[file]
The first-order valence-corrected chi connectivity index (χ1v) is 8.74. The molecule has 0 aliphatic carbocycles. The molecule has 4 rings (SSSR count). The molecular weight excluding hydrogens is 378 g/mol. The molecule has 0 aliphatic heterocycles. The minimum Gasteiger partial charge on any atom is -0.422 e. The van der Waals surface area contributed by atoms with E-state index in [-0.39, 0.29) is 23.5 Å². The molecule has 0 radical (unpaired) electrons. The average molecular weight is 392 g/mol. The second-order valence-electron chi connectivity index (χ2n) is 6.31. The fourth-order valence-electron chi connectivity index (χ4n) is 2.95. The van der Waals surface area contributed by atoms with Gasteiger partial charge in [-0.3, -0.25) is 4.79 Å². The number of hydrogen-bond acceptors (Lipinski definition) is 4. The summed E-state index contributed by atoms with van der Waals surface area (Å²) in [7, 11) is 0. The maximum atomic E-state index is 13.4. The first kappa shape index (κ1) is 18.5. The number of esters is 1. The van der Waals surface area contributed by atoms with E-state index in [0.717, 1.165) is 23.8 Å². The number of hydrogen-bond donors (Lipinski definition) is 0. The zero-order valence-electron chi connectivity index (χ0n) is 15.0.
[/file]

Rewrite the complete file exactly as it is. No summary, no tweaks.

The first-order valence-corrected chi connectivity index (χ1v) is 8.74. The molecule has 0 aliphatic carbocycles. The molecule has 4 rings (SSSR count). The molecular weight excluding hydrogens is 378 g/mol. The molecule has 0 aliphatic heterocycles. The minimum Gasteiger partial charge on any atom is -0.422 e. The van der Waals surface area contributed by atoms with E-state index in [-0.39, 0.29) is 23.5 Å². The molecule has 0 radical (unpaired) electrons. The average molecular weight is 392 g/mol. The second-order valence-electron chi connectivity index (χ2n) is 6.31. The fourth-order valence-electron chi connectivity index (χ4n) is 2.95. The van der Waals surface area contributed by atoms with Gasteiger partial charge in [-0.3, -0.25) is 4.79 Å². The number of hydrogen-bond acceptors (Lipinski definition) is 4. The summed E-state index contributed by atoms with van der Waals surface area (Å²) in [7, 11) is 0. The maximum atomic E-state index is 13.4. The first kappa shape index (κ1) is 18.5. The number of esters is 1. The van der Waals surface area contributed by atoms with E-state index in [0.717, 1.165) is 23.8 Å². The number of hydrogen-bond donors (Lipinski definition) is 0. The zero-order valence-electron chi connectivity index (χ0n) is 15.0.